• Hey, Remember When People Were Upset About Dubya Snooping Your Library Checkouts? Matt Welch notes the latest proposal to violate your right to privacy: Biden Won’t Close the ‘Tax Gap,’ but He Will Snoop on Your Bank Records.

    Biden's American Families Plan Tax Compliance Agenda seeks to build on the model of [the Foreign Account Tax Compliant Act's] intrusive third-party reporting requirements, constructing a "comprehensive financial account reporting regime" that would force a wider grouping of financial institutions and platforms (PayPal, settlement companies, "crypto asset exchanges," etc.) to "report gross inflows and outflows on all business and personal accounts…including bank, loan, and investment accounts."

    But there's no need to worry if you've got nothing to hide.

    "For already compliant taxpayers, the only effect of this regime is to provide easy access to summary information on financial accounts and to decrease the likelihood of costly 'no fault' examinations once the IRS is able to better target its enforcement efforts," Treasury reassures us. "For noncompliant taxpayers, this regime would encourage voluntary compliance as evaders realize that the risk of evasion being detected has risen noticeably."

    Matt notes that past efforts to boost "compliance" have been unimpressive in terms of revenue.

  • I Could Talk About This Forever, And Will. David Harsanyi derides The Democrats' Filibuster Con.

    When Sen. Joe Manchin, D-W.Va., closed the door on eliminating the legislative filibuster this week, promising not to “weaken or eliminate” the 60-vote threshold, he “dashed” the “dreams” of Democrats, according to The New York Times.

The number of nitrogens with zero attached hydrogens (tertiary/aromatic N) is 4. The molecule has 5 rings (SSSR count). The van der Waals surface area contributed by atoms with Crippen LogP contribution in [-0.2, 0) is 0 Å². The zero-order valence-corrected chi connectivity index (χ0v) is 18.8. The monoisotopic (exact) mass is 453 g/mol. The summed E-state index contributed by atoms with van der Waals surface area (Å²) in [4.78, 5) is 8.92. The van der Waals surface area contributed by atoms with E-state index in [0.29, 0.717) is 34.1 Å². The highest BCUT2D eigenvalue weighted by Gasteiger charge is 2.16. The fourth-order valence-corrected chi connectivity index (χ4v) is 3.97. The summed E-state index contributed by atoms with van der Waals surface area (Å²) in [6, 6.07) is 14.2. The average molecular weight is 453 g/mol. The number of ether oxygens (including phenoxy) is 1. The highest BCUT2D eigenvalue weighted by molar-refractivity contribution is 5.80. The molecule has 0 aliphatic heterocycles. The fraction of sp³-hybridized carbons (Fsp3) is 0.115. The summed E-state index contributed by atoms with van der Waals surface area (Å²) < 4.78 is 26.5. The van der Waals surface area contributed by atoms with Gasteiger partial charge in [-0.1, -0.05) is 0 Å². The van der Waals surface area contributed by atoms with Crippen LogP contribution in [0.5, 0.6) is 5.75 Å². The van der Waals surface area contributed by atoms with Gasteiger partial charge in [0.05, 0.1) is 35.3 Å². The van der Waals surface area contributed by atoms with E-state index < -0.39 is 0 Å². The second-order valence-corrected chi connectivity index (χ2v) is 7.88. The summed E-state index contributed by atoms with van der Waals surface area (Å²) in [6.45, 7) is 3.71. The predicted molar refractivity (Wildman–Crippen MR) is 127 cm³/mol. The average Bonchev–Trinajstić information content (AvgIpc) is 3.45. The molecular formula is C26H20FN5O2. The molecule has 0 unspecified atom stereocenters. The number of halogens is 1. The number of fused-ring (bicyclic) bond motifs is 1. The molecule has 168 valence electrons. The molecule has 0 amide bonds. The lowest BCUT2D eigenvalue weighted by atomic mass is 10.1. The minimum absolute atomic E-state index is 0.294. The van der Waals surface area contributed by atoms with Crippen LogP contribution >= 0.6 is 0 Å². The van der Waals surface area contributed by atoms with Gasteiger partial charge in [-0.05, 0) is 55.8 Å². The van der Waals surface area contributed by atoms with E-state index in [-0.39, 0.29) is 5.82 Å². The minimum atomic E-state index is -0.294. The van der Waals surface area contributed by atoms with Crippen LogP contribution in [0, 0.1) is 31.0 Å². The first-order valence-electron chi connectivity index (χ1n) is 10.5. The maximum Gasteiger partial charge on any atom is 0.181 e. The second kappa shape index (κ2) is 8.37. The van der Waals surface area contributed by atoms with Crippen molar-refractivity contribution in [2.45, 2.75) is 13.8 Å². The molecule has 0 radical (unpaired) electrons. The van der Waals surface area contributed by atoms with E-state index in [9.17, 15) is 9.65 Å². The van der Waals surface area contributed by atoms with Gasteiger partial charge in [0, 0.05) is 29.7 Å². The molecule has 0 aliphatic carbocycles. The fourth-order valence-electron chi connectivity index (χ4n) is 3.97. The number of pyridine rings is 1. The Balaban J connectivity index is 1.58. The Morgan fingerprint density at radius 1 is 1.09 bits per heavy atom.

Hypocrisy is nothing new in Washington, but it takes a preternatural shamelessness to have participated in over 300 filibusters, as Democrats did in the past few years, and then one day turn around and treat the procedure as an odious racist relic that threatens “democracy.”

    But this is an emergency, norm-breakers will tell you. Isn’t it always? Sen. Jacky Rosen, D-Nev., after a quick reversal of position, told The Washington Post that she would nuke the procedure only “in the case of protecting democracy.” Of course, if we adopted the Democrats’ evolving standard of “voting rights,” then we’d be forced to treat every election before 2020’s free-for-all as illegitimate.

    At last report, our state's Senators Are Skeptical Of Killing The Filibuster

    New Hampshire Sens. Maggie Hassan and Jeanne Shaheen do not endorse completely eliminating the procedure, CNN reported Thursday. They join Arizona Sen. Kyrsten Sinema and West Virginia Sen. Joe Manchin in their opposition to the move.

    “I don’t think getting rid of [the filibuster] is the best approach,” Shaheen said, although “I think we should look at ways to reform the filibuster.”

    Hassan also has “concerns about eliminating the filibuster,” but would be open to some reforms, according to a spokesman. Neither senator explained what those reforms would be.

    Unspecified "reforms"? I bet that went over well in focus groups.